Texas de Brazil blends the steak-centric cuisine of Texas with the traditional churrasco method of slow-roasting meat over an open flame grill to form a luscious meaty mélange. The full dinner ($39.99) marches out a cavalcade of choice cuts, allowing diners to welcome continuous windfalls of flavorful proteins. Brandish your table's provided card, green on one side, red on the other, and it will function as a meat traffic light that summons servers to either send stacks of seasoned beef, pork, or lamb skewers or halt plate traffic like a decorated culinary crossing guard. Or feel free to substitute greens for the grill by stepping into the sprawling salad-bar conga line ($24.99), two-stepping through toothsome goodies such as imported cheeses, steamed asparagus, and dozens of other hors d'oeuvres.
From its paradisiacal perch on North Padre Island, Black Sheep Bistro spices up its menu of fresh seafood, steak, and pasta dishes with an array of international flavors, ranging from Mexican to Martian. Rich, flavorful appetizers like Nacho Ordinary Crab ($8)—a savory pile-up of toasted corn tortilla chips and fresh blue crab meat, topped with pepper jack cheese—complements the Bistro's warm, colorful ambiance and gives taste buds a seamless segue way to entrees such as the locally famous Little Joe ($25), a filet smothered in blue cheese and caramelized onions, and the Pescado La Ticla ($15), the catch of the day grilled over mesquite coals and slathered in pico de gallo. Diners with ample post-prandial stomach space can close with a slice of Grandma's Homemade Apple Pie A La Mode ($4.50). Otherwise, savor a glass of Napa Valley wine on the outdoor patio and feel the ocean breeze playfully muss your hair as you indulge in a little people watching, fleeing-people watching, zombie watching, and zombie fleeing.
Crowned the 2009 Readers’ Choice Best of the Best New Restaurant in the Corpus Christi Caller-Times, Johnny D’s features a menu of daily seafood specials, racks of lamb, and other American-style eats. Open for dinner only, Johnny D's silences the cries of hungry stomachs with its popular blackened ahi tuna, seared rare and thinly sliced and served over a wasabi-beer sauce with jasmine rice and baby bok choy, cabbage's adorably tender offspring ($21). Steak offerings range from tender filet mignon rubbed in a house blend of coffee and spices ($21) to foot-pedaled car topplers such as the 12 oz. béarnaise-topped rib eye ($23).
Chefs at the recently opened Seguin Seafood and Steak House turn to a variety of cooking methods to prepare surf 'n' turf dishes with Cajun roots. Seafood ranging from shrimp to whole red snapper acquires stylish grill stripes to give knives a sense of direction, or arrives at tables steamed, boiled, or fried with flavorful sides such as grilled vegetables and dirty rice. The culinary crew can also cook a 16-ounce T-bone steak to order or ladle out a spicy bowl of crawfish gumbo. The restaurant is locally owned and family operated, and boasts a bright-blue exterior that welcomes guests more cheerfully than a giant smiley face hovering over a pep rally.:m]]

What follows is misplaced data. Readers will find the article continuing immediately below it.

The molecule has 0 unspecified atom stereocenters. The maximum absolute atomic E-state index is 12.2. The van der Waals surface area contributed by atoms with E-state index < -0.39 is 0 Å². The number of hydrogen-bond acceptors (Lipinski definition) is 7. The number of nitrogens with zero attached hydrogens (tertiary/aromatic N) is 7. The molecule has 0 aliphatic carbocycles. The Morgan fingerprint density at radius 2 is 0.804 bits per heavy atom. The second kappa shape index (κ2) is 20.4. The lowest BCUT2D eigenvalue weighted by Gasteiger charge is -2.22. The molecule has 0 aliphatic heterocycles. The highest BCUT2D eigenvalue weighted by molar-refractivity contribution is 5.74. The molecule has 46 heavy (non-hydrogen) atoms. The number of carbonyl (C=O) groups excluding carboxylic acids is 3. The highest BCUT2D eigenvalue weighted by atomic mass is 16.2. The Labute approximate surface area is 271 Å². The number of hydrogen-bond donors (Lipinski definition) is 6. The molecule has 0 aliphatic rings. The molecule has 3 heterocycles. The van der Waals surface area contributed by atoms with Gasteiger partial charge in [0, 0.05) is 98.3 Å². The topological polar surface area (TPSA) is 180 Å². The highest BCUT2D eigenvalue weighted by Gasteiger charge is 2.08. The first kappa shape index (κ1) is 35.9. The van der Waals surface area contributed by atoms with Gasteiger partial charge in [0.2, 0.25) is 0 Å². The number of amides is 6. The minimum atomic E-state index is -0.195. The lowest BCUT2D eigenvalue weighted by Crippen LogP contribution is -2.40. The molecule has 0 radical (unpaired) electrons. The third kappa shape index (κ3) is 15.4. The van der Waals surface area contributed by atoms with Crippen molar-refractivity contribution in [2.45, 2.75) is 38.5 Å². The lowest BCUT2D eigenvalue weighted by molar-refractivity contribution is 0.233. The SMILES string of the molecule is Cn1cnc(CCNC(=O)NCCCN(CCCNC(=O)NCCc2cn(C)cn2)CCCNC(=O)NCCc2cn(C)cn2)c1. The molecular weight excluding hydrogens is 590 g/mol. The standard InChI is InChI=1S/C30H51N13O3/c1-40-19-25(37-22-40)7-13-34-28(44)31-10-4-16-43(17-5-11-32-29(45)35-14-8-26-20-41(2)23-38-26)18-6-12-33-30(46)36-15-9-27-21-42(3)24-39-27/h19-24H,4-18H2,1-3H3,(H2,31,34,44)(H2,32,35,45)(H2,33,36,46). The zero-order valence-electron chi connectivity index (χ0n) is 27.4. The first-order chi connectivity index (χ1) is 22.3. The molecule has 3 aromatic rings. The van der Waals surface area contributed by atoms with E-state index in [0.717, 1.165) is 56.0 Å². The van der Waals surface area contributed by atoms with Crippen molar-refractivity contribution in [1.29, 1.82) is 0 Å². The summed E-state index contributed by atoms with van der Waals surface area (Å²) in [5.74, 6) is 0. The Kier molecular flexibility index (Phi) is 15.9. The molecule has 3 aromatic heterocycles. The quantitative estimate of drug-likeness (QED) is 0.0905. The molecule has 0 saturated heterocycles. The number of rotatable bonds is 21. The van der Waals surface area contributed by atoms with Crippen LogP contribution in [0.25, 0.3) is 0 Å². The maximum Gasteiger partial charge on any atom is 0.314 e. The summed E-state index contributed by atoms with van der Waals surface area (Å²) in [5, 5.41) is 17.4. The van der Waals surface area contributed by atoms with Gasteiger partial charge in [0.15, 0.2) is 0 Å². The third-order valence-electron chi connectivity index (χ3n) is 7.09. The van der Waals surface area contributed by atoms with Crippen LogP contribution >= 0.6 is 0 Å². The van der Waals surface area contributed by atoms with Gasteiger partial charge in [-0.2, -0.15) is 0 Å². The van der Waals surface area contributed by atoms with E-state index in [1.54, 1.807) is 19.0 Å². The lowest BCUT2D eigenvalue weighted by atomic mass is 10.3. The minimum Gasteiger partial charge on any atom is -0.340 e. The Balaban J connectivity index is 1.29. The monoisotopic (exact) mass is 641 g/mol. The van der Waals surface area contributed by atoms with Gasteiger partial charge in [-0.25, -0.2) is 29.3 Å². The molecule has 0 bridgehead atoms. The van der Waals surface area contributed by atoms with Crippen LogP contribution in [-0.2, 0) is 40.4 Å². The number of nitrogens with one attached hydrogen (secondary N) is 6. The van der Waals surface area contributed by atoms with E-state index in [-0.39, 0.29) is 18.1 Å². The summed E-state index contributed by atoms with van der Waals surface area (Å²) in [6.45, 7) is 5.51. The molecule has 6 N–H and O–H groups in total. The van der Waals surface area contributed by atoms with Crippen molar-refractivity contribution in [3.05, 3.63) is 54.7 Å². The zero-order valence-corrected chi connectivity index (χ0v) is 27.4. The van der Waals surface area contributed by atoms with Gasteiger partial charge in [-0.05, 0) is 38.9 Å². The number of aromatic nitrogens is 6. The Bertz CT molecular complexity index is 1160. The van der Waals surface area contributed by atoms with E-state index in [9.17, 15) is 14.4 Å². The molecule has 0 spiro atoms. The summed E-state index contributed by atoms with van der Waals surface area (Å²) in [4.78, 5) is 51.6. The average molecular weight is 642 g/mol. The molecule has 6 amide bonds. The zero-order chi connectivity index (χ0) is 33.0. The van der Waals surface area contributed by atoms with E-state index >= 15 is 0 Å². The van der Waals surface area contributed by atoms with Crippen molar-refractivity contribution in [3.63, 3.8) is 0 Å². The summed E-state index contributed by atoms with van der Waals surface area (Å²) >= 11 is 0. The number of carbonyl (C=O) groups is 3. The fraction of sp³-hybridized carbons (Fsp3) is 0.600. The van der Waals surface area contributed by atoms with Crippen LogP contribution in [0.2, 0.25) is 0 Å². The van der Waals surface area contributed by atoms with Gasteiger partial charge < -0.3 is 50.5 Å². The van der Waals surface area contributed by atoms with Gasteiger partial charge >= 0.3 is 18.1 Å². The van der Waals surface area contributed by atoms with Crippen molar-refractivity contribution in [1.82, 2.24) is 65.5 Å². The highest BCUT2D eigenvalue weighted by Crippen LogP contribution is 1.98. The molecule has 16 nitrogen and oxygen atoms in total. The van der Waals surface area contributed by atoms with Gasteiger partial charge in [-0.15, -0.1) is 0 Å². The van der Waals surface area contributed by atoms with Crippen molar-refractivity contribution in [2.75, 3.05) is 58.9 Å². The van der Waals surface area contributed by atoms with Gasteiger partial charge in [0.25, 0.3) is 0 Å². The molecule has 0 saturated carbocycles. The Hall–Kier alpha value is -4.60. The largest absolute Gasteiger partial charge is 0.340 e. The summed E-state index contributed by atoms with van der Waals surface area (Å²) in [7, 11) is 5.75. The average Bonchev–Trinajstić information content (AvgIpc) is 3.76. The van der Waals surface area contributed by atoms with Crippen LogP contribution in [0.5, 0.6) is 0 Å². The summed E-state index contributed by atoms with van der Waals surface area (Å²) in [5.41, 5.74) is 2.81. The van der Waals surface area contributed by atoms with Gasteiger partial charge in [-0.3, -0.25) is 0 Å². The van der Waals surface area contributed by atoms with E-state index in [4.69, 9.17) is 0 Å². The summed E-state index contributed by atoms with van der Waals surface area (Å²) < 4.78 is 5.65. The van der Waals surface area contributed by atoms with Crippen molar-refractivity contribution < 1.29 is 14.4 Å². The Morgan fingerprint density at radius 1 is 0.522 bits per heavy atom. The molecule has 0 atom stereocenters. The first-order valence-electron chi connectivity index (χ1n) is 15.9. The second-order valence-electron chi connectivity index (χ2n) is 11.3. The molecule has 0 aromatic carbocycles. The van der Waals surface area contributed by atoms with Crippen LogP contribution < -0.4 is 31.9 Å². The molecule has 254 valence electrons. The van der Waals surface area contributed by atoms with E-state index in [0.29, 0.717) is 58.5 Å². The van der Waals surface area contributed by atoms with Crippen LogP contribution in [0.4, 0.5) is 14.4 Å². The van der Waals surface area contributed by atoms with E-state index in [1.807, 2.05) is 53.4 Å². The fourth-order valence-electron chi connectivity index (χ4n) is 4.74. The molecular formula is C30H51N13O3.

Though chef Daniel Nemec specialized in classic French cuisine at the Texas Culinary Academy, his heart lies in the smokehouse. As the leader of Woodfire Kirby’s kitchen, he draws from his experiences growing up in Corpus Christi, where steaks and barbecue pepper the culinary landscape and are considered legal tender.
Nemec imbues hickory flavor in ribs, chops, and sirloin burgers, but demonstrates the wood’s versatility with a menu that also includes wood-fired soups and thin-crust pizzas. New york strip steaks and blue-ribbon fillets are cooked to a choice of six temperatures, including classic medium rare and charred-yet-red pittsburgh. Available raw, grilled, or poached, seafood showcases spices that range from asian to argentine to creole.
A private room welcomes up to 48 visitors with a high-definition TV and four banquet menus, and the dining room attracts nighttime guests with handcrafted cocktails and a buzz as vibrant as a birthday party inside a hornet nest.
Twelve chefs clad in black uniforms and red hats stand at attention over tableside hibachis. All eyes on them, they start to play with their food: the culinary wizards wave lobster tails at guests, set onions aflame, and flip shrimp high in the air to land in their tall hats. ?It is not just about the food, it?s about the show,? says Sumo Japanese Steakhouse owner Brad Meltzer. ?The show brings you in and the food brings you back.?
Prior to landing on the hibachi grill, beef is butchered in-house and dressed in its Sunday best. Filet mignon shares grilling space with salmon, chicken, tuna, and scallops dipped in house-made ginger sauce. Meltzer and a small army of trained sushi chefs designed their menu of more than two dozen nigiri and sashimi rolls to please even the prickliest taste buds. Meltzer himself favors the 210 roll, a cyclone of scallops, shrimp, and crab slathered in sweet-and-spicy sauce and topped with crabstick, eel sauce, spicy mayo, and a snowfall of tempura flakes.